In your opinion, for which type of choir is the Mass particularly suited today?

The work is attractive to a wide range of choirs, both professional and less professional ensembles. It’s not only easy to perform, but also creates an impressive effect. The Mass is written for a standard combination of male voices (tenor and bass), while the female voices are divided into “ragazzi” (children) and altos. As a result, the soprano part is not particularly high, and the work as a whole is not difficult for the female voices to sing.

What’s your own favorite passage?

There are many great moments in the Messa di Gloria, but one of my favorites is the “Qui tollis”, which captures the typical lyricism of Mascagni’s compositional style in the tenor solo.

At a performance in Orvieto in 1891, the Messa di Gloria was performed to great success along with the now famous Intermezzo from Cavalleria. Which other work could complement the approximately one-hour Mass in a concert setting?

The Mass can be suitable paired with other works by Mascagni such as the beautiful Barcarola from his opera Silvano or the light, neoclassical symphony from Le Maschere, another opera with a similar instrumentation. There’s also the wonderful Visione lirica (Lyrical Vision), which Mascagni wrote late in life – that would be a perfect match for the earlier work also because of the small scoring.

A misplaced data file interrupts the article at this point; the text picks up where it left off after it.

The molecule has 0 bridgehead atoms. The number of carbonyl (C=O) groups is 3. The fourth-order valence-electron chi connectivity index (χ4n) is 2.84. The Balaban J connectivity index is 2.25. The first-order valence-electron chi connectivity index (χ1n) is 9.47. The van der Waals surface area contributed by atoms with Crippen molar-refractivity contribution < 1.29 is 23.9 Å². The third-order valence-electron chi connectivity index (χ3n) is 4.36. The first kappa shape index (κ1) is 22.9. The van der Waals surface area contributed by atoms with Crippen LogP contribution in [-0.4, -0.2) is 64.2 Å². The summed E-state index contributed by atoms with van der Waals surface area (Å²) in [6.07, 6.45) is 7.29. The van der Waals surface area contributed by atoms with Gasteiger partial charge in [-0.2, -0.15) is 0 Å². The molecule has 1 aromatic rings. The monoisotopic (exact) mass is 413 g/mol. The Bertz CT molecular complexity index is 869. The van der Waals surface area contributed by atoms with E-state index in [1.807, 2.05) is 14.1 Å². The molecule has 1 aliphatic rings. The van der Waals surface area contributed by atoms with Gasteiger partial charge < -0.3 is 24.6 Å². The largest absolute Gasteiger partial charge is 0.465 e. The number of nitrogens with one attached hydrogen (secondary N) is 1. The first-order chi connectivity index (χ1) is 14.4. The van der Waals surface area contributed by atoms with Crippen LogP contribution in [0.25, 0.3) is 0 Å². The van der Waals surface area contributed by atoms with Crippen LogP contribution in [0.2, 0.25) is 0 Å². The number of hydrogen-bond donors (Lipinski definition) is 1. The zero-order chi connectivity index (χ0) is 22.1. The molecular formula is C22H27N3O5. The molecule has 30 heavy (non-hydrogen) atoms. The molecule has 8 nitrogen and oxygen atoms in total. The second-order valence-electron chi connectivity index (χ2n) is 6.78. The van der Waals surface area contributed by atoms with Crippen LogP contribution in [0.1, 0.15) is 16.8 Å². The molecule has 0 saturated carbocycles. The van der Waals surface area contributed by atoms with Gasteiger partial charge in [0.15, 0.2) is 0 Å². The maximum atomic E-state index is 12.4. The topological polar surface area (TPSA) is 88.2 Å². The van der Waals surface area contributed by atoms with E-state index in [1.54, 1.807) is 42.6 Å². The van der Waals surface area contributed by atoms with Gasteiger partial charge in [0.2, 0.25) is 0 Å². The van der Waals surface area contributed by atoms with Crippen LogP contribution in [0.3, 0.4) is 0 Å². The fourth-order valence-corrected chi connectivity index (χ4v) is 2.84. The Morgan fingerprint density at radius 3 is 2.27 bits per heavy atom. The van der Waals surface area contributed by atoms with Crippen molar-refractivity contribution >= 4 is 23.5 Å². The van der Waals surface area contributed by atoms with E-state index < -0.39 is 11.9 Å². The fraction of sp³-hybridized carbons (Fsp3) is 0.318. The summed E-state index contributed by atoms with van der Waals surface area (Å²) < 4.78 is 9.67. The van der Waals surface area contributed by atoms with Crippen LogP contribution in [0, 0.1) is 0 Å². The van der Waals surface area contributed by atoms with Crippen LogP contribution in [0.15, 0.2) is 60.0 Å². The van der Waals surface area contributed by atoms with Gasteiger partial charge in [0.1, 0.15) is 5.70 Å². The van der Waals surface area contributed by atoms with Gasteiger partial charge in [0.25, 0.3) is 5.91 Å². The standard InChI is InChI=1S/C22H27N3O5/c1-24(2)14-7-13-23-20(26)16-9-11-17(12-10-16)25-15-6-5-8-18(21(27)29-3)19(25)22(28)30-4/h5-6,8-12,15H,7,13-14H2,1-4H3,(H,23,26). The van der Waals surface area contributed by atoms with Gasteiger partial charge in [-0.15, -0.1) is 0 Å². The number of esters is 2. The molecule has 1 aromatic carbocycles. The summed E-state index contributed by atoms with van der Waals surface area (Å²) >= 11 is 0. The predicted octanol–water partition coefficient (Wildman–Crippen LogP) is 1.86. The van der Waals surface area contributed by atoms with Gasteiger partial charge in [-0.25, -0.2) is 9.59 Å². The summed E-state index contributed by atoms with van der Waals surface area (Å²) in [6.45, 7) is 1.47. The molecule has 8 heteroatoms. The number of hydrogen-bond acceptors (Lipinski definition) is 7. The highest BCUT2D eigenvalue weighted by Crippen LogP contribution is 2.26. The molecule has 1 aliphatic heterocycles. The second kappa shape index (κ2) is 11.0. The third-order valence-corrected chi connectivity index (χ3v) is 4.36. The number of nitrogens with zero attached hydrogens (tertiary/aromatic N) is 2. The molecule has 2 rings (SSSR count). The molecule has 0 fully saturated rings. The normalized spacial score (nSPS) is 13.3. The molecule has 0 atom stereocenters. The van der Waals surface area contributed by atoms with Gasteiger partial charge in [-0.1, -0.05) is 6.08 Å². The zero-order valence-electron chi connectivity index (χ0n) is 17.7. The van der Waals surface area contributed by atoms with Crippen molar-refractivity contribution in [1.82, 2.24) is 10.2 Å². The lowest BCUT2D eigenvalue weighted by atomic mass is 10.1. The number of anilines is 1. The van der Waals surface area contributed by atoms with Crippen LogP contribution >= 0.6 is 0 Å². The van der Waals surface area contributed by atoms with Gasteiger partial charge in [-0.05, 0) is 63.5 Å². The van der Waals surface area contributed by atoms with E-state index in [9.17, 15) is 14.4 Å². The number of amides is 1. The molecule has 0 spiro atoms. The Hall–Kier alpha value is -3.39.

Pietro Mascagni
Messa di Gloria
Carus 27.904/00

Giacomo Puccini
Messa a 4 voci (Messa di Gloria)
Carus 56.001/00

Andreas Gies is an Italian-German conductor, composer, flautist, singer (baritone) and musicologist. He is currently in a PhD program in musicology at the UAB of Barcelona with a thesis on Parisina of P. Mascagni and founded an editorial project (IRIS) for the rediscovery of Italian works between the 1800s and 1900s.

Further recommendations for sacred works by Italian composers

Amilcare Ponchielli: Messa

Ponchielli: Messa

Amilcare Ponchielli (1834–1886) is known nowadays mainly as an opera composer and the composition teacher of Giacomo Puccini and Pietro Mascagni. His Mass in A major op. 20 (also known as Messa per la notte di natale) was premiered on Christmas Day 1882 and is captivating because of its flowing, singable melodies, rich harmonies, and warm tonal colors.

Giacomo Puccini: Messa a 4 voci. Arrangement for chamber orchestra

Puccini composed his Messa a 4 voci con orchestra in 1878–1880. The musical quality, the energy, and the freshness of this youthful work led the composer to quote from his Mass in later operas, ensuring an ever-growing popularity for the work after its rediscovery in 1952. With this arrangement for chamber orchestra, more choirs now have the opportunity of performing this work without the choir being dominated by a full-scale symphony orchestra.

Giuseppe Verdi: Quattro pezzi sacri

Verdi: Quattro pezzi sacri The single works forming the sacred music cycle Quattro pezzi sacri were composed as independent pieces between 1889 and 1897. With the composition of the Quattro pezzi sacri in the last years of his life, Verdi thus returned to his church musician origins. He was once again composing sacred music, this time in a conscious encounter with historical models such as Palestrina and Bach.